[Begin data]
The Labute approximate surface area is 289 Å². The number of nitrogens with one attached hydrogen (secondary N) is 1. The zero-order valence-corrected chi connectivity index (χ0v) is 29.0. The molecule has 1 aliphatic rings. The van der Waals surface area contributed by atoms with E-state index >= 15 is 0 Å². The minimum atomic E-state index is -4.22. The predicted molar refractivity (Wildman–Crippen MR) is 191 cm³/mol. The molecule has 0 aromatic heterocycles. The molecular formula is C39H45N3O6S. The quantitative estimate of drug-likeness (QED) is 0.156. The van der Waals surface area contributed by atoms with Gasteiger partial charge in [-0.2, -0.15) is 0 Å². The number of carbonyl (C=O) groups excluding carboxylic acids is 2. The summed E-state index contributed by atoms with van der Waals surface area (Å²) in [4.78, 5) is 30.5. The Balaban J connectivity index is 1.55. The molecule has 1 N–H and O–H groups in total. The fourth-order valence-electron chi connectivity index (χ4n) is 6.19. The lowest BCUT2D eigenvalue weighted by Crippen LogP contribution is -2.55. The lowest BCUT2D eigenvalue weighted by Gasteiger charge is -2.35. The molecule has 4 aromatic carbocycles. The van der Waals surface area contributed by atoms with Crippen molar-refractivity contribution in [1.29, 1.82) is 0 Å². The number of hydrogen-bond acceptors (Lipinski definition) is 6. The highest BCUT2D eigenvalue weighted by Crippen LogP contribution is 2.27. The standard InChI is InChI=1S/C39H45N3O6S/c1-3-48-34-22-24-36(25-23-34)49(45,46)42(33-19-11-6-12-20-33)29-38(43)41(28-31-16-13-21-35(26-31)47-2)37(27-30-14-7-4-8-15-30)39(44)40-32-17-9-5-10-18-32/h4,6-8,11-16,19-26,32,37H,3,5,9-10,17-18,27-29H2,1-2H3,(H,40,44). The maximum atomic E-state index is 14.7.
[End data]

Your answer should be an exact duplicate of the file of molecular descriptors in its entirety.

The Labute approximate surface area is 289 Å². The number of nitrogens with one attached hydrogen (secondary N) is 1. The zero-order valence-corrected chi connectivity index (χ0v) is 29.0. The molecule has 1 aliphatic rings. The van der Waals surface area contributed by atoms with E-state index >= 15 is 0 Å². The minimum atomic E-state index is -4.22. The predicted molar refractivity (Wildman–Crippen MR) is 191 cm³/mol. The molecule has 0 aromatic heterocycles. The molecular formula is C39H45N3O6S. The quantitative estimate of drug-likeness (QED) is 0.156. The van der Waals surface area contributed by atoms with Gasteiger partial charge in [-0.2, -0.15) is 0 Å². The number of carbonyl (C=O) groups excluding carboxylic acids is 2. The summed E-state index contributed by atoms with van der Waals surface area (Å²) in [4.78, 5) is 30.5. The Balaban J connectivity index is 1.55. The molecule has 1 N–H and O–H groups in total. The fourth-order valence-electron chi connectivity index (χ4n) is 6.19. The lowest BCUT2D eigenvalue weighted by Crippen LogP contribution is -2.55. The lowest BCUT2D eigenvalue weighted by Gasteiger charge is -2.35. The molecule has 4 aromatic carbocycles. The van der Waals surface area contributed by atoms with Crippen molar-refractivity contribution in [1.29, 1.82) is 0 Å². The number of hydrogen-bond acceptors (Lipinski definition) is 6. The highest BCUT2D eigenvalue weighted by Crippen LogP contribution is 2.27. The standard InChI is InChI=1S/C39H45N3O6S/c1-3-48-34-22-24-36(25-23-34)49(45,46)42(33-19-11-6-12-20-33)29-38(43)41(28-31-16-13-21-35(26-31)47-2)37(27-30-14-7-4-8-15-30)39(44)40-32-17-9-5-10-18-32/h4,6-8,11-16,19-26,32,37H,3,5,9-10,17-18,27-29H2,1-2H3,(H,40,44). The maximum atomic E-state index is 14.7.